Take the What High School Stereotype Are You? quiz.

No one who knows me at all can be even mildly surprised by this result. But I found the quiz a bit more challenging that I expected, because I had to figure out how to respond to quiz items that would have been utterly meaningless back when I actually was a high school student (1974-77):
It’s finally Sunday. I’m . . . One of the listed responses is “role-playing.” Well, Dungeons & Dragons did exist back then, but it was brand new and only a few thousand hardcore wargamers knew about it.
The school requires everyone to take a computer course. I . . . Another quiz item refers to “computer games.” In 1977, there wasn’t a single computer or computer terminal anywhere in my high school. Computers were for universities, big corporations, and the military. And outside of those places, the only computer game you were likely to see was Pong.
Make a saving throw versus poison. That’s another D&D reference, and would been completely incomprehensible to me in my high school days. Since then, I’ve racked up 25 years of experience playing D&D, and could make saving throws in my sleep. I mean that literally — if you whispered “Make a saving throw versus poison!” in my ear at 3:00 a.m., I would probably sit up in bed and lunge for my dice without a moment’s hesitation. (Yes, I keep gaming dice in my bedroom. Doesn’t everyone?)
I considered taking the quiz as if it were still 1977, but most of my responses would have been “huh?” So in the end, I pretended that I was attending high school now, and picked the responses accordingly. I suspect that my actual high-school persona was probably closer to Outsider, but only because it wasn’t possible to be a Geek by today’s standards (the closest you could get was to be a Nerd). But if I were thirty years younger, I’m sure I’d be a Geek now.

Falling down

Thursday, June 3rd, 2004

A couple of weeks ago, I promised to explain how the Nazis caused my almost total lack of blogging in late April and early May. Here’s the first part of that explanation.
In the spring of 1942, the Third Reich began implementing the “Final Solution” to exterminate European Jews. As a result, Anne Frank and her family went into hiding in a secret annex in Amsterdam. Anne chronicled the experience in her diary, which was saved by one of the family’s helpers after the Franks were discovered and sent to concentration camps. Although Anne didn’t survive the war, her diary was published and became one of the most widely read books in the world.
A play based on The Diary of Anne Frank opened on Broadway in 1955. The “Definitive Edition” of the diary was published in 1995, and a new stage adaptation premiered on Broadway two years later. This play came to Raleigh Little Theatre in the spring of 2004, running from April 9 to April 25. I wasn’t a part of the cast or crew of Anne Frank, but Ben and I helped build the set, which was rather large and elaborate. Striking this set would not be easy, and as the end of the run approached, Roger (the RLT technical director) sent an e-mail message to the volunteers’ mailing list, asking for as many people as possible to help on Sunday, April 25.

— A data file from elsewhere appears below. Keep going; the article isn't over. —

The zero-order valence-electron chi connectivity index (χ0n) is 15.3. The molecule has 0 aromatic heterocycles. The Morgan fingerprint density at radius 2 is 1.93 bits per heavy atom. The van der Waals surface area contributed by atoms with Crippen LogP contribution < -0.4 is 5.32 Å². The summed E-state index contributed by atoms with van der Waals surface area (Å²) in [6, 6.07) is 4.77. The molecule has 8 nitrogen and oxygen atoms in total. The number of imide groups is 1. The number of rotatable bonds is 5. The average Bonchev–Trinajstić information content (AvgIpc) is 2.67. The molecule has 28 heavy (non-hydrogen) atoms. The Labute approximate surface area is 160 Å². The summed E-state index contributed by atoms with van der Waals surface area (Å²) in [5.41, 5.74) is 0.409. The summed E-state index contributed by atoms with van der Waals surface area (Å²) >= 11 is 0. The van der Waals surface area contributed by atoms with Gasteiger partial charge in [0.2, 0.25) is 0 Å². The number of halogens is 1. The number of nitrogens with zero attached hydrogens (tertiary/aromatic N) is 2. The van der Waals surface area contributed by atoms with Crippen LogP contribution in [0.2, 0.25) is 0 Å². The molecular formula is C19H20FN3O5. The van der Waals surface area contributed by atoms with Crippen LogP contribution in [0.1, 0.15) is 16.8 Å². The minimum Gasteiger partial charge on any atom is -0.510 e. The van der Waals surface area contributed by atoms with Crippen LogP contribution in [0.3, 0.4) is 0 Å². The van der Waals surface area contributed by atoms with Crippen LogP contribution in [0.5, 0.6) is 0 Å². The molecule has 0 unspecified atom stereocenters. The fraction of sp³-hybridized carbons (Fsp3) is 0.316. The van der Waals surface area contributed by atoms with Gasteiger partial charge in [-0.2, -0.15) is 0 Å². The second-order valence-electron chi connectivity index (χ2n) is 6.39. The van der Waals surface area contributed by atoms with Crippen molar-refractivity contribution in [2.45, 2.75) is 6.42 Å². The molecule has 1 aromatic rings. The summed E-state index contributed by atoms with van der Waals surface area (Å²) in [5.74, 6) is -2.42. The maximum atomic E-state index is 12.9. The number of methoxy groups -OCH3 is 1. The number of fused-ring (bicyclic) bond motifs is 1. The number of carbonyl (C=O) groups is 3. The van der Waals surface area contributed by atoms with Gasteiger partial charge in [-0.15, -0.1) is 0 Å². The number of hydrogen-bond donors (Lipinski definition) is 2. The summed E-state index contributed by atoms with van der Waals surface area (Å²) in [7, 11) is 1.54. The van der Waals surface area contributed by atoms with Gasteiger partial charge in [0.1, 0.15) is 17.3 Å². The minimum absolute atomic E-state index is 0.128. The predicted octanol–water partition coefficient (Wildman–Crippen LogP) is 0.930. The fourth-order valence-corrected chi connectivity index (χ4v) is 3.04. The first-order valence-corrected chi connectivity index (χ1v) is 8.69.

I went, of course; my whole family did. While Ruth and Marie helped to strike costumes and props, Ben and I joined the swarm of volunteers attacking the set. An hour or so later, he and I were working to together to remove some windows from the rear wall of the set so that they could be stored and reused in future plays. Ben was inside the set, removing the screws that held the windows in place; I was behind the set’s back wall, waiting to take hold of each window and lower it to the deck (the floor of the stage). The set’s floor was raised several feet above the deck, so I was standing on a bench placed against the rear wall in order to reach the windows.
As the second window popped out of its frame, I took hold of its sides and began to lower it. At that moment, the bench I was standing on tipped over backwards, and I fell to the deck, landing awkwardly on my right foot — which buckled, twisting inwards. As my full weight came down on that foot, my ankle bent sideways. I screamed in pain and collapsed in a heap on the deck.
Several other volunteers rushed to my aid, setting the bench upright and helping me sit on it. “Are you okay?” Roger asked. “Don’t know yet,” I gasped through clenched teeth. As fellow volunteer Asher went to fetch a cold pack from the first aid kit, I removed my right shoe and sock. The initial overwhelming agony was fading, so I gingerly took my foot in both hands and tried flexing the ankle to see if it was broken. The ankle moved normally without any of the sharp pain or sickening twisting sensation of a broken bone. (I do know what a broken bone feels like.) I found that my foot could move on its own, too, so there didn’t seem to be any major damage. The initial agony had subsided, leaving me with a throbbing ache. Asher returned with the cold pack, which I applied to the ankle. The pain continued to fade.